Beltane – May 1, 2016
Beltane (/ˈbɛl.teɪn/) The celebration of May 1st, or Beltane as it is known in Wicca Circles, is one of the most important festivals of our religious year.
It’s Beltane, the Sabbat where many Pagans choose to celebrate the fertility of the earth. This spring celebration is all about new life, fire, passion and rebirth, so there are all kinds of creative ways you can set up for the season.
Modern day pagan observances of Beltane include the maypole dances, bringing in the May, and jumping the cauldron for fertility. Many couples wishing to conceive children will jump the cauldron together at this time. Fertility of imagination and other varieties of fertility are invoked along with sexual fertility. In Wiccan and other Pagan circles, this is a joyous day, full of laughter and good times.
Fire is still the most important element of most Beltane celebrations and there are many traditions associated with it. It is seen to have purifying qualities which cleanse and revitalise. People leap over the Beltane fire to bring good fortune, fertility (of mind, body and spirit) and happiness through the coming year.
Although Beltane is the most overtly sexual festival, Pagans rarely use sex in their rituals although rituals often imply sex and fertility. The tradition of dancing round the maypole contains sexual imagary and is still very popular with modern Pagans.
Depending on how much space you have, you can try some or even all of these ideas — obviously, someone using a bookshelf as an altar will have less flexibility than someone using a table, but use what calls to you most.
Colors of the Season
This is a time when the earth is lush and green as new grass and trees return to life after a winter of dormancy. Use lots of greens, as well as bright spring colors — the yellow of the daffodils, forsythia and dandelions; the purples of the lilac; the blue of a spring sky or a robin’s egg.
Decorate your altar with any or all of these colors in your altar cloths, candles, or colored ribbons.
The Beltane holiday is the time when, in some traditions, the male energy of the god is at its most potent.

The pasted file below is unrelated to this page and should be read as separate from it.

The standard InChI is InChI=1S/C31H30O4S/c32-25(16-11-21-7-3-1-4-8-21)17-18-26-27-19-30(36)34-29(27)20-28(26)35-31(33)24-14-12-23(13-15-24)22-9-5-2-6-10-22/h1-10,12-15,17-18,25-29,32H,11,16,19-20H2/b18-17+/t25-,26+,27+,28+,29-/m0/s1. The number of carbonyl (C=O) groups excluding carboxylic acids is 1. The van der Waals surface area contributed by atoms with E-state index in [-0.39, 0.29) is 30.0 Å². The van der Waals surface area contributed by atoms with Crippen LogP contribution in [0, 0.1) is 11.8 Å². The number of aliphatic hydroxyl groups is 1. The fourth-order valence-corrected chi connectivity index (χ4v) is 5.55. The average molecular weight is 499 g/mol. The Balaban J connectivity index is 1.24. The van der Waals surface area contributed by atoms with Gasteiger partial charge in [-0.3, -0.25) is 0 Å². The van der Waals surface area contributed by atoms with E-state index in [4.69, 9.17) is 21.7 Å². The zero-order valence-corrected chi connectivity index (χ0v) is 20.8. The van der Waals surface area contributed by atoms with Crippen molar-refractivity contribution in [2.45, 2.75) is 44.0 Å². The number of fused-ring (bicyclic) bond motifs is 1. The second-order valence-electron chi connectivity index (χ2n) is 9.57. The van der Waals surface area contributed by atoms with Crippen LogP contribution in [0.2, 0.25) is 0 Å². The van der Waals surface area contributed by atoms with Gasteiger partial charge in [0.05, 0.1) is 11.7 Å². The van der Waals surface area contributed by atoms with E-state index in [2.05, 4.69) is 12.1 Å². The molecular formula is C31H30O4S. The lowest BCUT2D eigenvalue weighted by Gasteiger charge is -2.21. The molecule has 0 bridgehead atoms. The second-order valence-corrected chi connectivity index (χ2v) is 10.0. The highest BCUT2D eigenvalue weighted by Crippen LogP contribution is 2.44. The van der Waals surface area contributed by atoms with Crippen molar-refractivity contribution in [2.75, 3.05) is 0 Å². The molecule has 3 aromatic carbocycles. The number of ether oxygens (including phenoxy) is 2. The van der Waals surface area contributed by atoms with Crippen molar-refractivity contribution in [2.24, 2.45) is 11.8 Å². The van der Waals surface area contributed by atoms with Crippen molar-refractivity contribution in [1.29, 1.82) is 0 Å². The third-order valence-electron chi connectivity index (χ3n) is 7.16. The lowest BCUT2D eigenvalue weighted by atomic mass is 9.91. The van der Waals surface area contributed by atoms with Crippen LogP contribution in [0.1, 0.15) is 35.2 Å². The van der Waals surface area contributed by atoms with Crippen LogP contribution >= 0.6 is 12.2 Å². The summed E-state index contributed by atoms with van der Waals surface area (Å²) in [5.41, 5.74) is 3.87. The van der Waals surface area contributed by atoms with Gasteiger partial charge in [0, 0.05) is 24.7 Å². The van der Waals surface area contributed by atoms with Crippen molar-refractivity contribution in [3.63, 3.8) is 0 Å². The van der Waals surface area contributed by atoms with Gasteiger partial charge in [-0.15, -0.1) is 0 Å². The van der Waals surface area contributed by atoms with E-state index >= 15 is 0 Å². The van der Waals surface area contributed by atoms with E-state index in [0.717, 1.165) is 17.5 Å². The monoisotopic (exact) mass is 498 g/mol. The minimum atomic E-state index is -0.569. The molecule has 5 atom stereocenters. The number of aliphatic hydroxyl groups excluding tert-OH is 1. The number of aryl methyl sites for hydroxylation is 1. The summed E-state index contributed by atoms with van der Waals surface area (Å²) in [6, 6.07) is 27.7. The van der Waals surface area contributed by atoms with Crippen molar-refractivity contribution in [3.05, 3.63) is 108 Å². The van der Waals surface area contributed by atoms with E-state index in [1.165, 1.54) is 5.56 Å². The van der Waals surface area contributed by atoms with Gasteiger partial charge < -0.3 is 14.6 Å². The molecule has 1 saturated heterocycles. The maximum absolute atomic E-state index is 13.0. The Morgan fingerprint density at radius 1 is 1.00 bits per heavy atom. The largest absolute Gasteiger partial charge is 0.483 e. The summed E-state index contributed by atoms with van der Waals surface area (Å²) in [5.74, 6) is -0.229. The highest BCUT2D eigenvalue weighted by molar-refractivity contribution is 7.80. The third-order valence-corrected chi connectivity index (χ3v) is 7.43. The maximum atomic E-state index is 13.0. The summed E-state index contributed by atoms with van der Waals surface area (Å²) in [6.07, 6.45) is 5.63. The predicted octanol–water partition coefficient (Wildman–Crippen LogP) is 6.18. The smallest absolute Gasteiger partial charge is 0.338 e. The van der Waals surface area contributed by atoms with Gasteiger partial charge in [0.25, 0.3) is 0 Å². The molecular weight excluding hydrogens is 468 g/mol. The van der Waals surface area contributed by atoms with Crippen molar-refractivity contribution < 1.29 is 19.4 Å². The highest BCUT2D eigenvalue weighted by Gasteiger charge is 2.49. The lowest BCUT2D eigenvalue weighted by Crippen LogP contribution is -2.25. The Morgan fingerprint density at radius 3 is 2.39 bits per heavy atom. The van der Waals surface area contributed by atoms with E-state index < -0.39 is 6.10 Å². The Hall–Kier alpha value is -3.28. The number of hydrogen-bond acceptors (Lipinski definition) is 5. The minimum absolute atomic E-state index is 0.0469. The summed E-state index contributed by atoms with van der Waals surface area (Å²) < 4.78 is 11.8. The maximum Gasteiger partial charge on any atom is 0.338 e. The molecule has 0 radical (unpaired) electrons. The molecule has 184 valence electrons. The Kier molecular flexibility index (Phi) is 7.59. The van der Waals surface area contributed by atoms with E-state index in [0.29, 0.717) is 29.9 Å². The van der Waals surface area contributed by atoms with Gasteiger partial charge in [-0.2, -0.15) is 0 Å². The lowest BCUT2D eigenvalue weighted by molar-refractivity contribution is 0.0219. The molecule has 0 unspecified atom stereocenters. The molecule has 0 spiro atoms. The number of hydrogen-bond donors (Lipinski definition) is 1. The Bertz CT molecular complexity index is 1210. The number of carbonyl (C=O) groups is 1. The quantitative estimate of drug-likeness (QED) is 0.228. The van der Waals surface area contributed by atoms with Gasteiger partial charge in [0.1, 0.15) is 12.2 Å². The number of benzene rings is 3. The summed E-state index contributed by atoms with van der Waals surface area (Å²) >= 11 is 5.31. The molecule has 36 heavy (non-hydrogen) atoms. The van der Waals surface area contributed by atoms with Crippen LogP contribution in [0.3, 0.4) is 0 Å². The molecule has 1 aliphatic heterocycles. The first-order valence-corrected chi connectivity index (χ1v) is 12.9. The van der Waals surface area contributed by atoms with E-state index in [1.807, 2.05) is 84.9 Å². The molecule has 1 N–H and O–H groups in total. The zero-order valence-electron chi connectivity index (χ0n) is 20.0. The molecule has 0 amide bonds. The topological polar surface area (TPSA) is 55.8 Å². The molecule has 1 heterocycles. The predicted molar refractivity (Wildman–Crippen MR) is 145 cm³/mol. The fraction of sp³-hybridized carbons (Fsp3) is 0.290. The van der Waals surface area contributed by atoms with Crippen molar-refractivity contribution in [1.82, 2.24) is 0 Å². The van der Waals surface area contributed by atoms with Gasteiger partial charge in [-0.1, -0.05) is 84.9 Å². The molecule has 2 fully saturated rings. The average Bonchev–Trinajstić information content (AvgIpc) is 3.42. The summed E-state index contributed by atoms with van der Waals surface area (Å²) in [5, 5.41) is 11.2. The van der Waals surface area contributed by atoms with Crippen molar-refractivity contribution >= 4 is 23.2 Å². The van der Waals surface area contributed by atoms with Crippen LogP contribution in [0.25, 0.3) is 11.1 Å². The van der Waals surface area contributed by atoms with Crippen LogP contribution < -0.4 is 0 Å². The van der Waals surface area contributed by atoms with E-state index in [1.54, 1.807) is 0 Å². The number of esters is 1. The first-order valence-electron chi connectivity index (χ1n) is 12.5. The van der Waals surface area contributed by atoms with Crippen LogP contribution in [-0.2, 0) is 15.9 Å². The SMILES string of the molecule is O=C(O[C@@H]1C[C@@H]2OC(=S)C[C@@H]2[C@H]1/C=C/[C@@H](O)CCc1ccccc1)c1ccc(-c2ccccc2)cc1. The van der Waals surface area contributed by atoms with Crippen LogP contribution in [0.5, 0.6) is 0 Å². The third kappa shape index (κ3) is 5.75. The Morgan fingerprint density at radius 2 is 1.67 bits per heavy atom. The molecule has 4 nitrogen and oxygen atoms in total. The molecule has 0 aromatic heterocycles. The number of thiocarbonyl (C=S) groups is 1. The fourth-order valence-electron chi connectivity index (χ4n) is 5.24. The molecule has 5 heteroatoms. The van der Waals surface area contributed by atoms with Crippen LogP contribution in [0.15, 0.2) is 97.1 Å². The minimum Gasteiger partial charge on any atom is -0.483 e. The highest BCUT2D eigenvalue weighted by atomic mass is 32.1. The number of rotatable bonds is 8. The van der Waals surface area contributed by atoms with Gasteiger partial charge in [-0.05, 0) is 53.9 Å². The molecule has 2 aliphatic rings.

He is often portrayed with a large and erect phallus, and other symbols of his fertility include antlers, sticks, acorns, and seeds. You can include any of these on your altar.
Consider adding a small Maypole centerpiece — there are few things more phallic than a pole sticking up out of the ground!
In addition to the lusty attributes of the god, the fertile womb of the goddess is honored at Beltane as well. She is the earth, warm and inviting, waiting for seeds to g
row within her. Add a goddess symbol, such as a statue, cauldron, cup, or other feminine items. Any circular item, such as a wreath or ring, can be used to represent the goddess as well.
Flowers and Faeries
Beltane is the time when the earth is greening once again — as new life returns, flowers are abundant everywhere. Add a collection of early spring flowers to your altar — daffodils, hyacinths, forsythia, daisies, tulips — or consider making a floral crown to wear yourself. You may even want to pot some flowers or herbs as part of your Sabbat ritual.
The most ancient way of observing this day is with fire.
Beltane, along with Samhain (Nov. 1), Imbolc (Feb. 1), and Lughnassadh (Aug. 1), was one of the four great “fire festivals” which marked the turning points of the Celtic year. The most ancient records tell us that the people would extinguish all the hearth fires in the country and then relight them from the “need fires” lit by the druids (who used friction as a means of ignition). In many areas, the cattle were driven between two great bonfires to protect them from disease during the coming year. It is my personal belief, although I have no documentation to back up the assumption, that certain herbs would have been burnt in the fires, thus producing smoke which would help destroy parasites which might make cattle and other livestock ill.
Dressing your Beltane altar
Because Beltane is one of the four fire festivals in modern Pagan traditions, find a way to incorporate fire into your altar setup. Although one popular custom is to hold a bonfire outside, that may not be practical for everyone, so instead it can be in the form of candles (the more the better), or a table-top brazier of some sort. A small cast-iron cauldron placed on a heat-resistant tile makes a great place to build an indoor fire.
Other Symbols of Beltane
- May baskets
- Honey, oats, milk
- Antlers or horns
- Fruit such as cherries, mangos, pomegranates, peaches
- Swords, lances, arrows
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